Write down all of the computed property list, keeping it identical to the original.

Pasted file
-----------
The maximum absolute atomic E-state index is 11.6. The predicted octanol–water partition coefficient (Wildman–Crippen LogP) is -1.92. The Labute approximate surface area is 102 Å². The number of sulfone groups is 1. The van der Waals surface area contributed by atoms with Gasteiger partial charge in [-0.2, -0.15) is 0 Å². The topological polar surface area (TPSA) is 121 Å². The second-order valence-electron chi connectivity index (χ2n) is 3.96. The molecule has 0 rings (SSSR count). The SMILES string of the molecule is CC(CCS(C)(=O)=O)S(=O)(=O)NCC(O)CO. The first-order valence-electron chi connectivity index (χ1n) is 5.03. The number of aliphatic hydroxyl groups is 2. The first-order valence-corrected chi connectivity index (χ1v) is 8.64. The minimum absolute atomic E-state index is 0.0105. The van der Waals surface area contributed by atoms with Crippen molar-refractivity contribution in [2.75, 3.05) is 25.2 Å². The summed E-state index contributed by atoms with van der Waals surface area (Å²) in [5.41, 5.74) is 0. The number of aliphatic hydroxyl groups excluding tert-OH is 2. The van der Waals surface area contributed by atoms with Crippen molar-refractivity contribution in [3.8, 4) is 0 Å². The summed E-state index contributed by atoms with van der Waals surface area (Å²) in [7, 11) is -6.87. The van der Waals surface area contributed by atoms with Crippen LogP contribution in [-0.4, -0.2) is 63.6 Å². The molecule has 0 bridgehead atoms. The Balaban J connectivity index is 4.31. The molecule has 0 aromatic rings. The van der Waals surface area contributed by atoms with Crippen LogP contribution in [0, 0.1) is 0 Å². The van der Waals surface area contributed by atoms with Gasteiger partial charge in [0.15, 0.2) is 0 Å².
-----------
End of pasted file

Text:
The maximum absolute atomic E-state index is 11.6. The predicted octanol–water partition coefficient (Wildman–Crippen LogP) is -1.92. The Labute approximate surface area is 102 Å². The number of sulfone groups is 1. The van der Waals surface area contributed by atoms with Gasteiger partial charge in [-0.2, -0.15) is 0 Å². The topological polar surface area (TPSA) is 121 Å². The second-order valence-electron chi connectivity index (χ2n) is 3.96. The molecule has 0 rings (SSSR count). The SMILES string of the molecule is CC(CCS(C)(=O)=O)S(=O)(=O)NCC(O)CO. The first-order valence-electron chi connectivity index (χ1n) is 5.03. The number of aliphatic hydroxyl groups is 2. The first-order valence-corrected chi connectivity index (χ1v) is 8.64. The minimum absolute atomic E-state index is 0.0105. The van der Waals surface area contributed by atoms with Crippen molar-refractivity contribution in [2.75, 3.05) is 25.2 Å². The summed E-state index contributed by atoms with van der Waals surface area (Å²) in [5.41, 5.74) is 0. The number of aliphatic hydroxyl groups excluding tert-OH is 2. The van der Waals surface area contributed by atoms with Crippen molar-refractivity contribution in [3.8, 4) is 0 Å². The summed E-state index contributed by atoms with van der Waals surface area (Å²) in [7, 11) is -6.87. The van der Waals surface area contributed by atoms with Crippen LogP contribution in [-0.4, -0.2) is 63.6 Å². The molecule has 0 bridgehead atoms. The Balaban J connectivity index is 4.31. The molecule has 0 aromatic rings. The van der Waals surface area contributed by atoms with Crippen LogP contribution in [0, 0.1) is 0 Å². The van der Waals surface area contributed by atoms with Gasteiger partial charge in [0.15, 0.2) is 0 Å².